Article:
Greece has reportedly said that it’s found the money to meet the International Monetary Fund’s Thursday debt deadline.
A CNN Money article said on Monday that Greece Finance Minister Yanis Varoufakis reportedly told IMF managing director Christine Lagarde that the country would be able to make the 460 million euro ($505 million) payment to the group, staving off possible default.
“I welcomed confirmation by the Minister that payment owing to the [IMF] would be forthcoming on April 9,” Lagarde reportedly said after meeting Varoufakis on Sunday in Washington, D.C., according to CNN.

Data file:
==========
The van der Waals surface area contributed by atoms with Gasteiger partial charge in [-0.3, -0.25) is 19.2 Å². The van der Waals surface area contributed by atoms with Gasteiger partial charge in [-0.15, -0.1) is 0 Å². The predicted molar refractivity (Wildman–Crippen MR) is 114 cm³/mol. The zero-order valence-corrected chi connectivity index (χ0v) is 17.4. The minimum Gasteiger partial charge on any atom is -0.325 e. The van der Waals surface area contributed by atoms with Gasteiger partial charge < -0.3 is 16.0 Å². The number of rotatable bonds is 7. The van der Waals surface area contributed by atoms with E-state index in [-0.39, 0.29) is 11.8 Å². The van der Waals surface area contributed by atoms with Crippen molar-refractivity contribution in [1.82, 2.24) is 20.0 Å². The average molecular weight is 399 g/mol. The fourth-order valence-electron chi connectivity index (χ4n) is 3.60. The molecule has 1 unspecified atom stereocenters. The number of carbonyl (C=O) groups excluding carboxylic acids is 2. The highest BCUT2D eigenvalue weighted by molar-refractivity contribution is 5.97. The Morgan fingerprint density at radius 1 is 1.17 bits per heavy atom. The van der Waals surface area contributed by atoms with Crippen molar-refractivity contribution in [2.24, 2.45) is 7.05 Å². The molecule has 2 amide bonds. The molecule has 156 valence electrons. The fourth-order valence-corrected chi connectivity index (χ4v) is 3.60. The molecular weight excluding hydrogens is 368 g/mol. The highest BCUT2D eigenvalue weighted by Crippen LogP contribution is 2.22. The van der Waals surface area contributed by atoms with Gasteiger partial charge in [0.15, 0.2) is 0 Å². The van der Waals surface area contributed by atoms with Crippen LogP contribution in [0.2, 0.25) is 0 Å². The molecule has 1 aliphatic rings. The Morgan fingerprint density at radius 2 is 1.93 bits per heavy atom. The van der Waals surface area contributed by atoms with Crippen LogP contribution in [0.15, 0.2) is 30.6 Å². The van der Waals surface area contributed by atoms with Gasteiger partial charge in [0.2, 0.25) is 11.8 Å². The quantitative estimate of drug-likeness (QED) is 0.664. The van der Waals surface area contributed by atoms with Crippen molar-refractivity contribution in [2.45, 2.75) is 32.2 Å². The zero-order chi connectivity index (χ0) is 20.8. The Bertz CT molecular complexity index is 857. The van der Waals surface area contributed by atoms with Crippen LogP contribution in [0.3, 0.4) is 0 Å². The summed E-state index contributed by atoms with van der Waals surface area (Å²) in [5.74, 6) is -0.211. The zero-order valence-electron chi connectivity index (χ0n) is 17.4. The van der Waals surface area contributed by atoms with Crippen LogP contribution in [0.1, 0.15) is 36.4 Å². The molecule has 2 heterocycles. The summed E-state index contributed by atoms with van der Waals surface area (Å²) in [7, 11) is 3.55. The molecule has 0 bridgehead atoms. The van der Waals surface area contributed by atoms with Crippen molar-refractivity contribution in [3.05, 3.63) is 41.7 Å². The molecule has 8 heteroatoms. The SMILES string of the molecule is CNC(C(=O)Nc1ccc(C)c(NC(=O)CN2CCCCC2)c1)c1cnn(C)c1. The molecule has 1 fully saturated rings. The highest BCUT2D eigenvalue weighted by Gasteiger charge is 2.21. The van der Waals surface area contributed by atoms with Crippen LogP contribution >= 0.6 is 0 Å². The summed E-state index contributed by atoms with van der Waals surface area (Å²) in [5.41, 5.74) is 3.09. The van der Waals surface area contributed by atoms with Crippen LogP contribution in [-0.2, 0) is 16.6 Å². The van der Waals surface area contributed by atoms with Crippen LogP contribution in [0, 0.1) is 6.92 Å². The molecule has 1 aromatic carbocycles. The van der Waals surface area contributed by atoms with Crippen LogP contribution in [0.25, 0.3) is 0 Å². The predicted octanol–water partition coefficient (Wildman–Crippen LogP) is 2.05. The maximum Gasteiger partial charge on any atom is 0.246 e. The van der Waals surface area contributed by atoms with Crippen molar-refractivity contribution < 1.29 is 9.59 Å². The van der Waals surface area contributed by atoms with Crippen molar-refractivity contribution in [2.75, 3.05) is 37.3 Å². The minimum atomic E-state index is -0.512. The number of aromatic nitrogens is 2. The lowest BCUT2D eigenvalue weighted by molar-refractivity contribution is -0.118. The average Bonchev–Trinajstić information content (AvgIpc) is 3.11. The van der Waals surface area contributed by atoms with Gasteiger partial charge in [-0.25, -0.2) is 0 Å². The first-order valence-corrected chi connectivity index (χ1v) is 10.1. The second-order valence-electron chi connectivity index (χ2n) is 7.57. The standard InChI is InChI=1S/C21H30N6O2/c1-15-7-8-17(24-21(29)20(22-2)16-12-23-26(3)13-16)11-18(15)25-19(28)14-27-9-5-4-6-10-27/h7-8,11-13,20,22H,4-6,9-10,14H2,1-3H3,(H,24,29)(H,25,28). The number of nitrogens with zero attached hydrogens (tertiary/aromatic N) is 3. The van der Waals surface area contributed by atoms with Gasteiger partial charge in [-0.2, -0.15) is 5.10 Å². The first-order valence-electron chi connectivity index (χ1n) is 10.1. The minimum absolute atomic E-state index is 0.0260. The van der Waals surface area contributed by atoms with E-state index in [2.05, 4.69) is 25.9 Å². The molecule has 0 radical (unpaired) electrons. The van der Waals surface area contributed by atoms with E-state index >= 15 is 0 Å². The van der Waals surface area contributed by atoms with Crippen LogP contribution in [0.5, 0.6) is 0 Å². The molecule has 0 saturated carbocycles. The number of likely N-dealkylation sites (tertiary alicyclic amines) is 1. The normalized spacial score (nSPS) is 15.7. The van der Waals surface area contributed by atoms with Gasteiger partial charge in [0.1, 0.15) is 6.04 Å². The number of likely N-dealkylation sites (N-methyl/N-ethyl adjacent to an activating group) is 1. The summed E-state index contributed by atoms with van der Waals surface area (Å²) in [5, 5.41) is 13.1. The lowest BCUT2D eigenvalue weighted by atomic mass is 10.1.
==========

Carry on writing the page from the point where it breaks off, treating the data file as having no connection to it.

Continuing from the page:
Some were skeptical that Greece could really meet its obligations, since its January and February tax revenues were 1.1 billion euros ($1.2 billion) below forecast, CNN wrote.
The country’s new government last week submitted a reform plan to Eurozone finance ministers, as part of their agreement to extend Greece’s bailout program, according to CNN. Greece plans to tackle tax evasion and fraud, and perhaps launch a lottery “to encourage consumers to ask for sales tax receipts, a new luxury tax, and higher revenues from tourism.”
But the new government also wants to reverse earlier reforms in a move that could cost the Greek government an extra 1.1 billion euros ($1.2 billion) this year, measures “likely to spark a backlash from the creditors,” CNN wrote.
“We had a fruitful, extremely productive discussion about the Greek reform proposals,” Varoufakis reportedly said after meeting with Lagarde. “We are intent upon reforming Greece deeply.”